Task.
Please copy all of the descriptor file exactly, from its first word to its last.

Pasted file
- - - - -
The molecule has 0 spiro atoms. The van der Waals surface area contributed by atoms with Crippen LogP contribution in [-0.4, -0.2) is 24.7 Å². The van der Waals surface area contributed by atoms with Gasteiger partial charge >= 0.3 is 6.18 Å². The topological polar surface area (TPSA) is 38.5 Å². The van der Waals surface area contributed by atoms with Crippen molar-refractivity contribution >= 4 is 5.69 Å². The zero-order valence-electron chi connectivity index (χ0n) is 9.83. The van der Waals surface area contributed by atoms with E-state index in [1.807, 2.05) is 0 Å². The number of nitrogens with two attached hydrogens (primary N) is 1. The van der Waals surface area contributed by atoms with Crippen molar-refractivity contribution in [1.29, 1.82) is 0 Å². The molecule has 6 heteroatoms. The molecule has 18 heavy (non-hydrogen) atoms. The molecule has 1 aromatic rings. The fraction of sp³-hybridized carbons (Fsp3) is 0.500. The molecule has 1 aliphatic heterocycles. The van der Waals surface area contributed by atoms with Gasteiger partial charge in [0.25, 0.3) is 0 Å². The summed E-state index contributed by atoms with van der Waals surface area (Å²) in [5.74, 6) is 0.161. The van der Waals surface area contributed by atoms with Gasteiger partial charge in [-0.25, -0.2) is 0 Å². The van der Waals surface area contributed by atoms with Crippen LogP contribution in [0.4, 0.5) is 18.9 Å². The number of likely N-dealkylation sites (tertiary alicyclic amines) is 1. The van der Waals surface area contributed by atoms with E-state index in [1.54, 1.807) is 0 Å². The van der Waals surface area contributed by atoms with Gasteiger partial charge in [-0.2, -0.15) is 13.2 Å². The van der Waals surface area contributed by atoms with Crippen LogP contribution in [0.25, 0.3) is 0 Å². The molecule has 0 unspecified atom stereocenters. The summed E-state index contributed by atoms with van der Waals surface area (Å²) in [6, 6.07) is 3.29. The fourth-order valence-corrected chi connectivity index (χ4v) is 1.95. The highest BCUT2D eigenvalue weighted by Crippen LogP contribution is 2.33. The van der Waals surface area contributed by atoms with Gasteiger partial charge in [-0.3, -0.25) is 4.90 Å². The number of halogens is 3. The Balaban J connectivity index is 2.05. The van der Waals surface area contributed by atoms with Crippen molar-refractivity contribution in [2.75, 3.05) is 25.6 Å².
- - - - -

The molecule has 0 spiro atoms. The van der Waals surface area contributed by atoms with Crippen LogP contribution in [-0.4, -0.2) is 24.7 Å². The van der Waals surface area contributed by atoms with Gasteiger partial charge >= 0.3 is 6.18 Å². The topological polar surface area (TPSA) is 38.5 Å². The van der Waals surface area contributed by atoms with Crippen molar-refractivity contribution >= 4 is 5.69 Å². The zero-order valence-electron chi connectivity index (χ0n) is 9.83. The van der Waals surface area contributed by atoms with E-state index in [1.807, 2.05) is 0 Å². The number of nitrogens with two attached hydrogens (primary N) is 1. The van der Waals surface area contributed by atoms with Crippen molar-refractivity contribution in [1.29, 1.82) is 0 Å². The molecule has 6 heteroatoms. The molecule has 18 heavy (non-hydrogen) atoms. The molecule has 1 aromatic rings. The fraction of sp³-hybridized carbons (Fsp3) is 0.500. The molecule has 1 aliphatic heterocycles. The van der Waals surface area contributed by atoms with Gasteiger partial charge in [0.25, 0.3) is 0 Å². The summed E-state index contributed by atoms with van der Waals surface area (Å²) in [5.74, 6) is 0.161. The van der Waals surface area contributed by atoms with Gasteiger partial charge in [-0.25, -0.2) is 0 Å². The van der Waals surface area contributed by atoms with Crippen LogP contribution in [0.4, 0.5) is 18.9 Å². The number of likely N-dealkylation sites (tertiary alicyclic amines) is 1. The van der Waals surface area contributed by atoms with E-state index in [1.54, 1.807) is 0 Å². The van der Waals surface area contributed by atoms with Gasteiger partial charge in [-0.2, -0.15) is 13.2 Å². The van der Waals surface area contributed by atoms with Crippen LogP contribution in [0.25, 0.3) is 0 Å². The molecule has 0 unspecified atom stereocenters. The summed E-state index contributed by atoms with van der Waals surface area (Å²) in [6, 6.07) is 3.29. The fourth-order valence-corrected chi connectivity index (χ4v) is 1.95. The highest BCUT2D eigenvalue weighted by Crippen LogP contribution is 2.33. The van der Waals surface area contributed by atoms with Gasteiger partial charge in [-0.3, -0.25) is 4.90 Å². The number of halogens is 3. The Balaban J connectivity index is 2.05. The van der Waals surface area contributed by atoms with Crippen molar-refractivity contribution in [2.75, 3.05) is 25.6 Å².